Deals wrap: Pressure on exchanges

February 11, 2011

People watch the closing bell at the NASDAQ Marketsite in New York, November 3, 2008.   REUTERS/Brendan McDermid Hong Kong Exchanges and Clearing Ltd may knock on the doors of the Nasdaq or Chicago’s CBOE as the stock exchange operator eyes a partner amid the politically-sensitive merger activity engulfing the sector.

The departure of L’Oreal Chairman Lindsay Owen-Jones may bring the cosmetics giant one step closer to buying a direct sales company. Some executives and bankers have long held a view that L’Oreal should get into direct sales to boost its penetration of emerging markets where make-up and creams are still sold door-to-door.

Multi-billion dollar deals are back in the headlines and and investors are onboard, the Wall Street Journal reports.

Pipeline company Kinder Morgan sold more shares and priced them above the expected range, an underwriter said, raising about $2.86 billion in the largest U.S. energy initial public offering since 1998. The Wall Street Journal reports on who is getting rich for the deal.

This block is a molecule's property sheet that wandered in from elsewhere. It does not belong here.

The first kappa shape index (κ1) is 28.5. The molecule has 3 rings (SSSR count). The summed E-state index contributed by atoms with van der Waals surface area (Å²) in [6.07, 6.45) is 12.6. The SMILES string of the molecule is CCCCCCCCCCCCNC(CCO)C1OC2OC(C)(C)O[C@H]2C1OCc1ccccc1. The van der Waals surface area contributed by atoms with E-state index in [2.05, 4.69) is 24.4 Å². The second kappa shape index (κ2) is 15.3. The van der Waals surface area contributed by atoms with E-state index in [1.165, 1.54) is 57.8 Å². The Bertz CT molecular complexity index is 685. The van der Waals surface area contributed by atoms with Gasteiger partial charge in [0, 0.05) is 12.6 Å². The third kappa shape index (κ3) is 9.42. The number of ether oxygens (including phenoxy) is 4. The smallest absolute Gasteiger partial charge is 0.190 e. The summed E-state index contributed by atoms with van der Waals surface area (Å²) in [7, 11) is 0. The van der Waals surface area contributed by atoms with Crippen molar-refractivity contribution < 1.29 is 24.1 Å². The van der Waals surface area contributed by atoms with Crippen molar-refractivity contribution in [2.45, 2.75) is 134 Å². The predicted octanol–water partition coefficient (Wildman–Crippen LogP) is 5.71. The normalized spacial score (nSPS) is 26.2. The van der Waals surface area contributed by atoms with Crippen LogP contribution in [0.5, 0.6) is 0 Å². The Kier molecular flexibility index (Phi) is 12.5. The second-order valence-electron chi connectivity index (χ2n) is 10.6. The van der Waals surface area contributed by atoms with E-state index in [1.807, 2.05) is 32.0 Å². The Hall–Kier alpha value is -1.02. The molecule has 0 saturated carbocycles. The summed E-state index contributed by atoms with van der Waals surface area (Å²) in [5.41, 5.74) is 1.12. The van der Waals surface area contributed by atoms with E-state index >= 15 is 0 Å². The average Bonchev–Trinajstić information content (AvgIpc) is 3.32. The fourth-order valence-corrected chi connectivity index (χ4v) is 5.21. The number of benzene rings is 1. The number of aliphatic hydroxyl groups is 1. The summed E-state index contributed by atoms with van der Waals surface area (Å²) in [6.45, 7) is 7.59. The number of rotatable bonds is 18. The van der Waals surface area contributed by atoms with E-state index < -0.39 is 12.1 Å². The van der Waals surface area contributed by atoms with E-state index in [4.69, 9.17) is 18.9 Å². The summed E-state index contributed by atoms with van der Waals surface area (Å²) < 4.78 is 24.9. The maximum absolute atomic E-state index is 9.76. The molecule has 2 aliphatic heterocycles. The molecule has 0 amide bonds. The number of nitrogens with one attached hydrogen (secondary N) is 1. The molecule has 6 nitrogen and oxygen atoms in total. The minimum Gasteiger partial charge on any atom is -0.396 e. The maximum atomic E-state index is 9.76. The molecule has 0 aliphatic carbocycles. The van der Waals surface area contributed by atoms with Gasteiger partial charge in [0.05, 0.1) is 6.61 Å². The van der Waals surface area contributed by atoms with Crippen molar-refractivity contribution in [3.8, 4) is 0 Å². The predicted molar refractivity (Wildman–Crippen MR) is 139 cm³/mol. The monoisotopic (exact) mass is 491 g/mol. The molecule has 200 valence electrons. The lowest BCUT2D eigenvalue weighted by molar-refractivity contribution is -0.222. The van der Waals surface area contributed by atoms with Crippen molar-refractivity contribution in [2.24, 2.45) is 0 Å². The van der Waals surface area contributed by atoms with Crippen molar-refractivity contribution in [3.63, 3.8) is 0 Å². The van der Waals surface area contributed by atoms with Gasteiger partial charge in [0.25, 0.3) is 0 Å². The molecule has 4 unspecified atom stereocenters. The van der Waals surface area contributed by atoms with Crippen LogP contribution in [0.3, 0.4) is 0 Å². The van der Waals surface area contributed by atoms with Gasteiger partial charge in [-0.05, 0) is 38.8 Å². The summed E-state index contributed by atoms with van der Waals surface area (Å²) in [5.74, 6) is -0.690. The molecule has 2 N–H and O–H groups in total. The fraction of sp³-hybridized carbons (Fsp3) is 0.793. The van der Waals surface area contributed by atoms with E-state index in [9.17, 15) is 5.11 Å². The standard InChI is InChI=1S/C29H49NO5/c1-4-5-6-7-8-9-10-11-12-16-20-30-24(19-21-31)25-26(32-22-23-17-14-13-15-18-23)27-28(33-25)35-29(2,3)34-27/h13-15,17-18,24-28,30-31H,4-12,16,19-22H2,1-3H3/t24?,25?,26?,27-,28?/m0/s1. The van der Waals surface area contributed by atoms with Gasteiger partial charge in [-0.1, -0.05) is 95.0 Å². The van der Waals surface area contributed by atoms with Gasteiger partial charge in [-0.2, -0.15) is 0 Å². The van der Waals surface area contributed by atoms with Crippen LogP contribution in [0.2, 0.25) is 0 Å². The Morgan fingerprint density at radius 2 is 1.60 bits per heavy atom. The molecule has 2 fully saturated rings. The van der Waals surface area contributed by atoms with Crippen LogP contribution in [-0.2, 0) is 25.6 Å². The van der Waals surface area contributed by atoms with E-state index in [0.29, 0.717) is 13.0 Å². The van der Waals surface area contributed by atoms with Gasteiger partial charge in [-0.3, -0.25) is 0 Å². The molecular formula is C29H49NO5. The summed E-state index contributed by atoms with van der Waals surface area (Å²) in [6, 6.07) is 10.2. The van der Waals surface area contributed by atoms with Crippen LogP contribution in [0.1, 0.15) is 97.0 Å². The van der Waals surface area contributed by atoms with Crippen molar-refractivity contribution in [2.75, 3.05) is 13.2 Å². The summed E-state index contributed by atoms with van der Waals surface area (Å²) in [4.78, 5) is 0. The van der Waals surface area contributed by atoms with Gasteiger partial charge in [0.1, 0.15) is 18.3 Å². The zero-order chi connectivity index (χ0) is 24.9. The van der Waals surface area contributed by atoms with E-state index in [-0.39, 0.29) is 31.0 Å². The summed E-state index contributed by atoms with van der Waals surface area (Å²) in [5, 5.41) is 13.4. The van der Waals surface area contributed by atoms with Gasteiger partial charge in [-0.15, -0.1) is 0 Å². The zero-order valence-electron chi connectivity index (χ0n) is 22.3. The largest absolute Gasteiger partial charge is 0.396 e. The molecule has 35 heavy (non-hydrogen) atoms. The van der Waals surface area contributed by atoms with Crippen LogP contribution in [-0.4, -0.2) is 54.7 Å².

“These days ‘caveat emptor’ — let the buyer beware — is staging a comeback,” reports The New York Times.

Companies in the energy and power, materials and financial sectors account for 60% of this year’s cross-border M&A activity, while targets based in the United States, Canada and Russia comprise nearly 50% of cross-border deals.

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